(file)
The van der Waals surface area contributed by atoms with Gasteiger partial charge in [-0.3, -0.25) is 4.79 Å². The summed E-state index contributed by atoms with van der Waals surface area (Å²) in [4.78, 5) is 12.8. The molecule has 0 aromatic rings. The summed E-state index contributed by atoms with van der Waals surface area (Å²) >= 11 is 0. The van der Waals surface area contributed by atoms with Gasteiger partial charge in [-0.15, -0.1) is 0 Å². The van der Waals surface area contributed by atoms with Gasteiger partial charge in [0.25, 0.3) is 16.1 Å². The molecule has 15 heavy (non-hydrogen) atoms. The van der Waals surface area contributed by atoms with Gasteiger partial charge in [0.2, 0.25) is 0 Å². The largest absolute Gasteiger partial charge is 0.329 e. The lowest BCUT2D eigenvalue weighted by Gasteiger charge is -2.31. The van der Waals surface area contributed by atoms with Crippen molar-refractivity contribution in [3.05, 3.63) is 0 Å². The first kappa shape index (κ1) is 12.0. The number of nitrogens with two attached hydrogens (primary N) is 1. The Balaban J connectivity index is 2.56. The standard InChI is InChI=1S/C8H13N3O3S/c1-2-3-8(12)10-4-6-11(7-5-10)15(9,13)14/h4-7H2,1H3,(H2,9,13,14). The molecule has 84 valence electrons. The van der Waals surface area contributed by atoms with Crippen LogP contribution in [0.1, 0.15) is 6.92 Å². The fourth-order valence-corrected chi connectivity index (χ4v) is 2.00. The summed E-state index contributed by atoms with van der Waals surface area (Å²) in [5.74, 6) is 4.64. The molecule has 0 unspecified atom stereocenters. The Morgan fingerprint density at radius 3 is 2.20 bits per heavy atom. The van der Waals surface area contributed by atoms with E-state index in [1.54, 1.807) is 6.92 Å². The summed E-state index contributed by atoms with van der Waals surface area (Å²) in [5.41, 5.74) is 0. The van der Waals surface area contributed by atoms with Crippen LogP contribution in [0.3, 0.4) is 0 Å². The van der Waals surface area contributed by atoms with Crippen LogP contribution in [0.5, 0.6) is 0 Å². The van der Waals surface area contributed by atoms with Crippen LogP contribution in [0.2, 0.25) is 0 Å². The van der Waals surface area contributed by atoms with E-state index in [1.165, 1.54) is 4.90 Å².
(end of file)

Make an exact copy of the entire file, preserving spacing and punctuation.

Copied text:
The van der Waals surface area contributed by atoms with Gasteiger partial charge in [-0.3, -0.25) is 4.79 Å². The summed E-state index contributed by atoms with van der Waals surface area (Å²) in [4.78, 5) is 12.8. The molecule has 0 aromatic rings. The summed E-state index contributed by atoms with van der Waals surface area (Å²) >= 11 is 0. The van der Waals surface area contributed by atoms with Gasteiger partial charge in [-0.15, -0.1) is 0 Å². The van der Waals surface area contributed by atoms with Gasteiger partial charge in [0.25, 0.3) is 16.1 Å². The molecule has 15 heavy (non-hydrogen) atoms. The van der Waals surface area contributed by atoms with Gasteiger partial charge in [0.2, 0.25) is 0 Å². The largest absolute Gasteiger partial charge is 0.329 e. The lowest BCUT2D eigenvalue weighted by Gasteiger charge is -2.31. The van der Waals surface area contributed by atoms with Crippen molar-refractivity contribution in [3.05, 3.63) is 0 Å². The first kappa shape index (κ1) is 12.0. The number of nitrogens with two attached hydrogens (primary N) is 1. The Balaban J connectivity index is 2.56. The standard InChI is InChI=1S/C8H13N3O3S/c1-2-3-8(12)10-4-6-11(7-5-10)15(9,13)14/h4-7H2,1H3,(H2,9,13,14). The molecule has 84 valence electrons. The van der Waals surface area contributed by atoms with Crippen LogP contribution in [0.1, 0.15) is 6.92 Å². The fourth-order valence-corrected chi connectivity index (χ4v) is 2.00. The summed E-state index contributed by atoms with van der Waals surface area (Å²) in [5.74, 6) is 4.64. The molecule has 0 unspecified atom stereocenters. The Morgan fingerprint density at radius 3 is 2.20 bits per heavy atom. The van der Waals surface area contributed by atoms with E-state index in [1.54, 1.807) is 6.92 Å². The summed E-state index contributed by atoms with van der Waals surface area (Å²) in [5.41, 5.74) is 0. The van der Waals surface area contributed by atoms with Crippen LogP contribution in [0.3, 0.4) is 0 Å². The van der Waals surface area contributed by atoms with Crippen LogP contribution in [0.5, 0.6) is 0 Å². The van der Waals surface area contributed by atoms with Crippen LogP contribution in [0.2, 0.25) is 0 Å². The van der Waals surface area contributed by atoms with E-state index in [1.165, 1.54) is 4.90 Å².